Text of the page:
We also spent much time working on the underlying API. There's now a price form element as well as a price value object that can be passed around or used for calculations. The value object uses a bcmath based Calculator under the hood.
We've also implemented adjustments as a replacement for the anonymous Commerce 1.x price components array, allowing for both line item and order level price changes. Adjustments are stored serialized, improving order refresh performance. The new order refresh API allows order processor classes to process orders and add taxes, promotions, control stock, etc.
Improved checkout UX
Creating an ideal checkout UX is an effort that will span multiple (pre)releases. With beta1 we are closer to our goal. Some elements have been added:
- Checkout progress block
- User registration (if anonymous checkout is disabled)
- Order summary sidebar
Example taken from the Sport Obermeyer womens collection listing https://www.obermeyer.com/catalog/womens
Select attributes by clicking a color or an image. On the add to cart form or product listing.
Covered in a previous blog post.
Improved tests and testing infrastructure
Our test coverage has been significantly expanded. At the same time, all tests have been converted from the old Simpletest framework to the new phpunit+mink framework, making Drupal Commerce the first major contributed module to accomplish this. We have also improved the drupal_ti project for seamless Composer support in contrib projects for automated testing, which DrupalCI does not yet support.
You can read more about this effort at https://drupalcommerce.org/blog/45322/commerce-2x-unit-kernel-and-functi....
Another big improvement is automatic testing of coding standards, performed by phpcs and the Coder module, implemented by Lars Olesen (our community Commerce Kickstart maintainer). This has resulted in a number of coding standard fixes and lead to cleaner code.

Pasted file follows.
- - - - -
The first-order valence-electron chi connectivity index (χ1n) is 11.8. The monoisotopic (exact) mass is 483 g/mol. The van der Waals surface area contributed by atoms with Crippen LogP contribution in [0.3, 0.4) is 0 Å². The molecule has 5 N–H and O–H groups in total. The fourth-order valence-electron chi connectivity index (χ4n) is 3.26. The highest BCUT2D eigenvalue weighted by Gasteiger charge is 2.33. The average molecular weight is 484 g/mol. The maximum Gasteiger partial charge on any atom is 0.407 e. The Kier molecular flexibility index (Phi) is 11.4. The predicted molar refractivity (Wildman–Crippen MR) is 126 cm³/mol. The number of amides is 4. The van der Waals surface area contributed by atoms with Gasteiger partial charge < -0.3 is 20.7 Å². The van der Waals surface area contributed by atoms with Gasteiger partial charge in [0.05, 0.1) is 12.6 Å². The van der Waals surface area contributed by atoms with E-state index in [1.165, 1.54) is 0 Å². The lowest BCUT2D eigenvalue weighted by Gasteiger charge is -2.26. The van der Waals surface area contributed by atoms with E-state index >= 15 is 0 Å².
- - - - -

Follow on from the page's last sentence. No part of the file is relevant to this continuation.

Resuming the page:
Improved translation support
Products and variations can now be translated thanks to improvements in the Inline Entity Form module sponsored by Acquia. Product attributes and their values can also be translated... in one screen.
Many new eCommerce sites are created by importing products and orders from a previous system. To make this easier, we built Commerce Migrate, our first 2.x contrib. It has received over 40 commits from multiple contributors and now supports migrating from Ubercart 6, Ubercart 7, and Commerce 1. We took a sanitized database export for each environment, then wrote tests to ensure a successful import.
There are still plenty of open issues to resolve edge cases, but with your help, we are confident we can have a stable release in time for Commerce 2.0.
The Ubercart 6 migration was created by creativepragmatic and significantly improved by b_sharpe. The Commerce 1 migration was created by Matt Glaman and significantly improved by harings_rob.
This release could not have happened without Matt Glaman, my colleague and co-maintainer, who was sponsored by Bluespark and Thinkbean to work on Commerce 2.x. Outside of Commerce Guys, Commerce 2.x has had 51 contributors so far, contributing 324 commits of all sizes. Moreover, this does not even count the contributions to our library and our other modules, such as Inline Entity Form, Entity API, Address, Profile, etc.
We're simply overwhelmed by the support and contributions we've received from the Drupal community and broader PHP community. Thank you. : )
Our work is not done! We need to complete the Payment API, add back the temporarily removed commerce_tax module, extend promotions. In parallel, we need to make sure Shipping gets made. However, our primary focus is addressing your bugs, and answering your questions. See you in the issue queues!